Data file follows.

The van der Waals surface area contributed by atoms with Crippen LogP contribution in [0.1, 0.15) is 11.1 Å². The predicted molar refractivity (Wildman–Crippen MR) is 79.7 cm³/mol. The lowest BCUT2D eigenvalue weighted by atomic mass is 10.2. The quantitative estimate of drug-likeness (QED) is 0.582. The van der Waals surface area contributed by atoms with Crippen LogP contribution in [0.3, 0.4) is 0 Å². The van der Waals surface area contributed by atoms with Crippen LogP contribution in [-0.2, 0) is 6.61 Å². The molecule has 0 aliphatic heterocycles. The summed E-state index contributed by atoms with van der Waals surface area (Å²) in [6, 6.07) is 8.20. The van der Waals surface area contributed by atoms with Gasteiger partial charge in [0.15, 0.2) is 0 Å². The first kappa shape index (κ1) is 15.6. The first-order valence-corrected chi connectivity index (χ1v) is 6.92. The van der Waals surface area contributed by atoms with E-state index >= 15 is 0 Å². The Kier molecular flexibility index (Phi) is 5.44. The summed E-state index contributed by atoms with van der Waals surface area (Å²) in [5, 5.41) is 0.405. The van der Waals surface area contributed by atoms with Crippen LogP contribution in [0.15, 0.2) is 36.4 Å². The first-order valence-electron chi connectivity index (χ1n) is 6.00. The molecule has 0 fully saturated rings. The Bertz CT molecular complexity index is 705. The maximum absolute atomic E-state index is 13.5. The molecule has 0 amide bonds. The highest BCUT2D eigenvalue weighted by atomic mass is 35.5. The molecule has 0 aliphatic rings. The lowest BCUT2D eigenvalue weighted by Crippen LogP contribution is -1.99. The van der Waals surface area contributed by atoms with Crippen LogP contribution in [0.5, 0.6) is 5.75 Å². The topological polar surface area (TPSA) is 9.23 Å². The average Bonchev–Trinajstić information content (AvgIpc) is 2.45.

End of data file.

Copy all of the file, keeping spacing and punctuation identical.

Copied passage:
The van der Waals surface area contributed by atoms with Crippen LogP contribution in [0.1, 0.15) is 11.1 Å². The predicted molar refractivity (Wildman–Crippen MR) is 79.7 cm³/mol. The lowest BCUT2D eigenvalue weighted by atomic mass is 10.2. The quantitative estimate of drug-likeness (QED) is 0.582. The van der Waals surface area contributed by atoms with Crippen LogP contribution in [0.3, 0.4) is 0 Å². The van der Waals surface area contributed by atoms with Crippen LogP contribution in [-0.2, 0) is 6.61 Å². The molecule has 0 aliphatic heterocycles. The summed E-state index contributed by atoms with van der Waals surface area (Å²) in [6, 6.07) is 8.20. The van der Waals surface area contributed by atoms with Gasteiger partial charge in [0.15, 0.2) is 0 Å². The first kappa shape index (κ1) is 15.6. The first-order valence-corrected chi connectivity index (χ1v) is 6.92. The van der Waals surface area contributed by atoms with E-state index >= 15 is 0 Å². The Kier molecular flexibility index (Phi) is 5.44. The summed E-state index contributed by atoms with van der Waals surface area (Å²) in [5, 5.41) is 0.405. The van der Waals surface area contributed by atoms with Crippen LogP contribution in [0.15, 0.2) is 36.4 Å². The first-order valence-electron chi connectivity index (χ1n) is 6.00. The molecule has 0 fully saturated rings. The Bertz CT molecular complexity index is 705. The maximum absolute atomic E-state index is 13.5. The molecule has 0 amide bonds. The highest BCUT2D eigenvalue weighted by atomic mass is 35.5. The molecule has 0 aliphatic rings. The lowest BCUT2D eigenvalue weighted by Crippen LogP contribution is -1.99. The van der Waals surface area contributed by atoms with Crippen LogP contribution in [0.5, 0.6) is 5.75 Å². The topological polar surface area (TPSA) is 9.23 Å². The average Bonchev–Trinajstić information content (AvgIpc) is 2.45.